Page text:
2011-06-08 / Front Page
Edison to break ground with iPad curriculum
HMH Fuse: Algebra 1 app combines instruction with ongoing support
Edison’s school district will be the first in the state to integrate a curriculum completely executed on a digital tablet device this fall.
Edison will take part in a pilot program in partnership with the global education service Houghton Mifflin Harcourt (HMH), which has created a full-curriculum algebra application for Apple iPads. The curriculum is called HMH Fuse: Algebra 1 app.
Superintendent of Schools Richard O’Malley said upon assuming his post in February that he wanted Edison to be the first district inNewJersey to pilot the HMH math program using iPads in the classrooms. He said he had read about the program being piloted in several California school districts.
“This cutting-edge technology combines direct instruction, ongoing support, assessment and intervention, enabling a teacher to truly personalize learning,” O’Malley said. “As the digital age reaches our classrooms, it will transform education, allowing for teaching our students in ways not before imagined, and Edison Public Schools is poised to lead the way.”
According to HMH, its application is designed to deliver Algebra 1 curriculum in a way that engages tech-savvy 21st-century students, who will receive step-by-step animated instruction, instant feedback on practice questions, the ability to write, record and save notes, and access to more than 400 video tutorials with the touch of a finger. The app’s programming combines instruction with ongoing support, allowing teachers and students to customize learning and meet individual needs. Teachers can monitor performance with real-time, student specific feedback via Wi-Fi wireless connection.
“We have recorded dramatic gains in achievement and engagement with students in Fuse classrooms,” said Mike Lavelle, president of HMH Education Group. “Students are no longer simply receivers of information, but instead are interacting with the program and taking an active role in their own education.”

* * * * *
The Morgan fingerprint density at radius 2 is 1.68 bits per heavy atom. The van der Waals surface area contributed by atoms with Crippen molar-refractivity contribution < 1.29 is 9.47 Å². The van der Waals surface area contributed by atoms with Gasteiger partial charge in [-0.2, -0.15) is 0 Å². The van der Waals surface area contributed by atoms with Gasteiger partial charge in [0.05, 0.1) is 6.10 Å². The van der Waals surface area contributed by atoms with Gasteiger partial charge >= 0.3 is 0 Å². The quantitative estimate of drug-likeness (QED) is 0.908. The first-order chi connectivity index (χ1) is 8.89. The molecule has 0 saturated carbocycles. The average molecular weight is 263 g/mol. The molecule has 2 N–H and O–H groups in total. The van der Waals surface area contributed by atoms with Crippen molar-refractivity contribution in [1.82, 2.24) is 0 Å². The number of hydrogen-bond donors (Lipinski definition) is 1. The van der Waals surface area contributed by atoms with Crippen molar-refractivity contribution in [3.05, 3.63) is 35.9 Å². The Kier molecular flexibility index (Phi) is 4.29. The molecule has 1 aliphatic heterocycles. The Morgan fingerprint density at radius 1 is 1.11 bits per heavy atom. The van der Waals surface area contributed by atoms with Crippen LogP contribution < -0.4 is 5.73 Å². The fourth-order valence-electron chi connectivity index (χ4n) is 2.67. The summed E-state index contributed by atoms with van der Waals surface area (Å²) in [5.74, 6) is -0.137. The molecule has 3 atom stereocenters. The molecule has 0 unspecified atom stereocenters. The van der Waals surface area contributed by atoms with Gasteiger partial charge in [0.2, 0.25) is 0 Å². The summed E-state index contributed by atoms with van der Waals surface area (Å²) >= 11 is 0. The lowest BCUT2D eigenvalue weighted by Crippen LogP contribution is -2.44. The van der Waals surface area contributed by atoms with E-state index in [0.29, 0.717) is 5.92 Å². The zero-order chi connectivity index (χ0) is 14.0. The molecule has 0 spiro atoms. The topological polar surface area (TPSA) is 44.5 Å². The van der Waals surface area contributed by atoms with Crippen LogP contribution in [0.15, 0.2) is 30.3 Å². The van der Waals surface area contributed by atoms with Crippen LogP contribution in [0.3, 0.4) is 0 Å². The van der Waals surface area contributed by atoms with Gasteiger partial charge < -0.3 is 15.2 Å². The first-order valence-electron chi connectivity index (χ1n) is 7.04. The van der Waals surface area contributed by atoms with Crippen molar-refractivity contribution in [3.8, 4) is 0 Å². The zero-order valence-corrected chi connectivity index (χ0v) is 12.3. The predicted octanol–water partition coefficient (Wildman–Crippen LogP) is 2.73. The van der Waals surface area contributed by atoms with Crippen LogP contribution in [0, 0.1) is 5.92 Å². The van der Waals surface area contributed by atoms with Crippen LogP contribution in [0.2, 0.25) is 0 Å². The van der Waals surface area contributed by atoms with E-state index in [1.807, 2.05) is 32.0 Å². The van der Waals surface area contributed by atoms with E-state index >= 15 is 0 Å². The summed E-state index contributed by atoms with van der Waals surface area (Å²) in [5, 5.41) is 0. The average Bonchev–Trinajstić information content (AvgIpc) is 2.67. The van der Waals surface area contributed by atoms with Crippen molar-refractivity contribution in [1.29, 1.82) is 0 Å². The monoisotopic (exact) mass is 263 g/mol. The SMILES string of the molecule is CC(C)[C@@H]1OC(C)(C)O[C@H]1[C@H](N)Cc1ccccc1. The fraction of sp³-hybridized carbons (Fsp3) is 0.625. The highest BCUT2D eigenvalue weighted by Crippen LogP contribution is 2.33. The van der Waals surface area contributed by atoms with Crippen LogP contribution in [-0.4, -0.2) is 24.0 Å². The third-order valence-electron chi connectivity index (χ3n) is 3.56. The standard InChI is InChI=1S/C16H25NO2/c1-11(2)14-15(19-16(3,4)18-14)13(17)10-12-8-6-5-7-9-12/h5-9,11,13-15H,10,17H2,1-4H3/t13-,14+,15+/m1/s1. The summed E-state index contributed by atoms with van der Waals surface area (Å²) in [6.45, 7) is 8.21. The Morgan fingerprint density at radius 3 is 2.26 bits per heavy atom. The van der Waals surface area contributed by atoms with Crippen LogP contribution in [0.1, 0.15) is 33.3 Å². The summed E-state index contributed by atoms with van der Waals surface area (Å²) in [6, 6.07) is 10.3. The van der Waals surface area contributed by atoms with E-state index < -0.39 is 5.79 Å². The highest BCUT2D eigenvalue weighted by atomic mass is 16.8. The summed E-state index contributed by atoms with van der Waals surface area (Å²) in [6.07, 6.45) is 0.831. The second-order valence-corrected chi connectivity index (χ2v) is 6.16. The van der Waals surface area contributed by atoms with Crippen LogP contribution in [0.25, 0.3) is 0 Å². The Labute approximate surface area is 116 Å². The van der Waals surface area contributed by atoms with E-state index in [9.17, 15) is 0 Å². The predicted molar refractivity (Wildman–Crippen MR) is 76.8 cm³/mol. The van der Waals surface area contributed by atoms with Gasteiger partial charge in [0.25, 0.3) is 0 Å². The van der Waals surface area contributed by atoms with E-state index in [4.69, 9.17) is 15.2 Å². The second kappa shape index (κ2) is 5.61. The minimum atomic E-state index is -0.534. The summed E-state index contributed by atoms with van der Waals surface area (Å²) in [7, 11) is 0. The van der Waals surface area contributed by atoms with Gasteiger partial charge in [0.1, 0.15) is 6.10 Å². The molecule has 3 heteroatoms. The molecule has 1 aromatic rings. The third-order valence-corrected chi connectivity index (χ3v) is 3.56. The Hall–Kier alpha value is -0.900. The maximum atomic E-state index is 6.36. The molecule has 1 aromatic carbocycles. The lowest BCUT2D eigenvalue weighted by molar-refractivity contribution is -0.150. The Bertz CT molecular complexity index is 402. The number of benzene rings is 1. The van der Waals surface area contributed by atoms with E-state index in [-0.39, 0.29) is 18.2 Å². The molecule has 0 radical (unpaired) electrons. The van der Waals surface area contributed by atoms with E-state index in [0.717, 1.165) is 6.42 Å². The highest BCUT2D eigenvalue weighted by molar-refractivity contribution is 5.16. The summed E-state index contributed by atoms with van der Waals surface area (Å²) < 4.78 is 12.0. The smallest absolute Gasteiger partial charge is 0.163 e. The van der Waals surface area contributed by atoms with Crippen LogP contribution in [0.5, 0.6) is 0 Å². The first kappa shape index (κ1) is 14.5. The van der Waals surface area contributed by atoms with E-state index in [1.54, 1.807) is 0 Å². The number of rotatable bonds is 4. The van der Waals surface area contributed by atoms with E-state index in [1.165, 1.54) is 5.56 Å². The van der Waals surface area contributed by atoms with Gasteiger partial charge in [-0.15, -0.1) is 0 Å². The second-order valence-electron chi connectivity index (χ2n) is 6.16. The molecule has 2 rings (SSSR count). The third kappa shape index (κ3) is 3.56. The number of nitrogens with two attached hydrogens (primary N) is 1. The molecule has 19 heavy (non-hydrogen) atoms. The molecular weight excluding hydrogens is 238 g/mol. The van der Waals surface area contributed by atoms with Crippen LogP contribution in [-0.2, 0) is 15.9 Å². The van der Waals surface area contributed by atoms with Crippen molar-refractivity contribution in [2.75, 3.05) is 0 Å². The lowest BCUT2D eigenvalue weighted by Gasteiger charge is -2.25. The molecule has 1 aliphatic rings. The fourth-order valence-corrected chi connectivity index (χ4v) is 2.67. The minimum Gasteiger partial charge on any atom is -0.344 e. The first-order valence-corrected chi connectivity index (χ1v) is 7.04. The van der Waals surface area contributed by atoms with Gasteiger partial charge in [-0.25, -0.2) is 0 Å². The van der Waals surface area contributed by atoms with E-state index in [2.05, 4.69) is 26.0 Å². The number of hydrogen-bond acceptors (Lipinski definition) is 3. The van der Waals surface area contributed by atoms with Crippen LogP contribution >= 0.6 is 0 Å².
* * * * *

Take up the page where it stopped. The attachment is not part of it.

O’Malley said the one-year pilot program will be implemented in ninth-gradeAlgebra 1 classes at both Edison High School and John P. StevensHigh School. Thirty students from each high school will participate. The pilot program will be funded with assistance from HMH, state No Child Left Behind grants and the local school budget.
Also in partnership with HMH, the school district will be starting the company’s core reading program, Journeys. The program “brings reading, writing and vocabulary to life for thousands of students,” according to HMH. “Journeys also employs leading technology through student ebooks, leveled readers online, and write-in readers online. Journeys includes support for the wide-ranging needs of the everyday classroom, such as ELL [English language learners, to whom English is a new language] and intervention programs, and is also structured to provide continuous assessment of student progress throughout each unit.”
For more information about HMH Fuse, visit www.hmheducation.com/fuse.
Keeping school secure
Edison school officials have teamed up with municipal and police officials to apply for a Secure Our Schools COPS grant in the amount of $50,000.
In 2007 the school district received $32,712 to install exterior surveillance cameras at several elementary schools.
“This year, we asked them to apply for $50,000 and we would match the $50,000, which would allow us to finish the elementary school exterior surveillance camera projects,” said school Business Administrator Dan Michaud.
If the grant is awarded, cameras will be placed at the Ben Franklin, Menlo Park and Woodbrook elementary schools.
The Township Council approved a resolution on May 25 approving participation in the grant program, which is administered by the U.S. Department of Justice, Office of Community Oriented Policing Services (COPS).
Michaud noted that school officials have worked with the Edison Police Department on security issues for many years.
“They are committed to ensuring the safest conditions possible for our district’s schoolchildren,” he said of the police. “They have been providing full-time police officers in both our high schools for many years. The presence of these officers along with our security guards has made the schools a much more safe and secure environment for learning.”